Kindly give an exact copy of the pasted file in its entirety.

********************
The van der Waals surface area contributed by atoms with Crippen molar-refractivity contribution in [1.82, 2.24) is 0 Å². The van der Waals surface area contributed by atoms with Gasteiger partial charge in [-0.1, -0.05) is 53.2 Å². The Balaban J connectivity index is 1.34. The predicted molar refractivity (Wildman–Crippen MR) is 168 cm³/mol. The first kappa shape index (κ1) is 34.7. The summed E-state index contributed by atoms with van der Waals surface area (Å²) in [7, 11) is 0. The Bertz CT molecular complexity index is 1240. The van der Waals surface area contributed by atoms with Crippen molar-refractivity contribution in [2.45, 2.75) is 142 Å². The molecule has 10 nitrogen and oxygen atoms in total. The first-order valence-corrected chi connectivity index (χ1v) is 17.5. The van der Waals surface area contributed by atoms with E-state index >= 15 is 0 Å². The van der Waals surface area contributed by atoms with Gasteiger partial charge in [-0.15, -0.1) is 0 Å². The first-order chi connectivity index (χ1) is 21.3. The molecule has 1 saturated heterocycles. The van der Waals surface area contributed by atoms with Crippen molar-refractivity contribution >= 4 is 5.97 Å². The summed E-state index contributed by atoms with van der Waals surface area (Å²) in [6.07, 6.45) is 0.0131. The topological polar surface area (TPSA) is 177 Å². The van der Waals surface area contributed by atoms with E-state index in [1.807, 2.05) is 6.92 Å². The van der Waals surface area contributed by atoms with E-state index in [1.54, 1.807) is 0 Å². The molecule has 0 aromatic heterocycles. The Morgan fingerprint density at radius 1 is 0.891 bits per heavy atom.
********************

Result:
The van der Waals surface area contributed by atoms with Crippen molar-refractivity contribution in [1.82, 2.24) is 0 Å². The van der Waals surface area contributed by atoms with Gasteiger partial charge in [-0.1, -0.05) is 53.2 Å². The Balaban J connectivity index is 1.34. The predicted molar refractivity (Wildman–Crippen MR) is 168 cm³/mol. The first kappa shape index (κ1) is 34.7. The summed E-state index contributed by atoms with van der Waals surface area (Å²) in [7, 11) is 0. The Bertz CT molecular complexity index is 1240. The van der Waals surface area contributed by atoms with Crippen molar-refractivity contribution in [2.45, 2.75) is 142 Å². The molecule has 10 nitrogen and oxygen atoms in total. The first-order valence-corrected chi connectivity index (χ1v) is 17.5. The van der Waals surface area contributed by atoms with E-state index >= 15 is 0 Å². The van der Waals surface area contributed by atoms with Gasteiger partial charge in [-0.15, -0.1) is 0 Å². The first-order chi connectivity index (χ1) is 21.3. The molecule has 1 saturated heterocycles. The van der Waals surface area contributed by atoms with Crippen molar-refractivity contribution >= 4 is 5.97 Å². The summed E-state index contributed by atoms with van der Waals surface area (Å²) in [6.07, 6.45) is 0.0131. The topological polar surface area (TPSA) is 177 Å². The van der Waals surface area contributed by atoms with E-state index in [1.807, 2.05) is 6.92 Å². The van der Waals surface area contributed by atoms with E-state index in [1.54, 1.807) is 0 Å². The molecule has 0 aromatic heterocycles. The Morgan fingerprint density at radius 1 is 0.891 bits per heavy atom.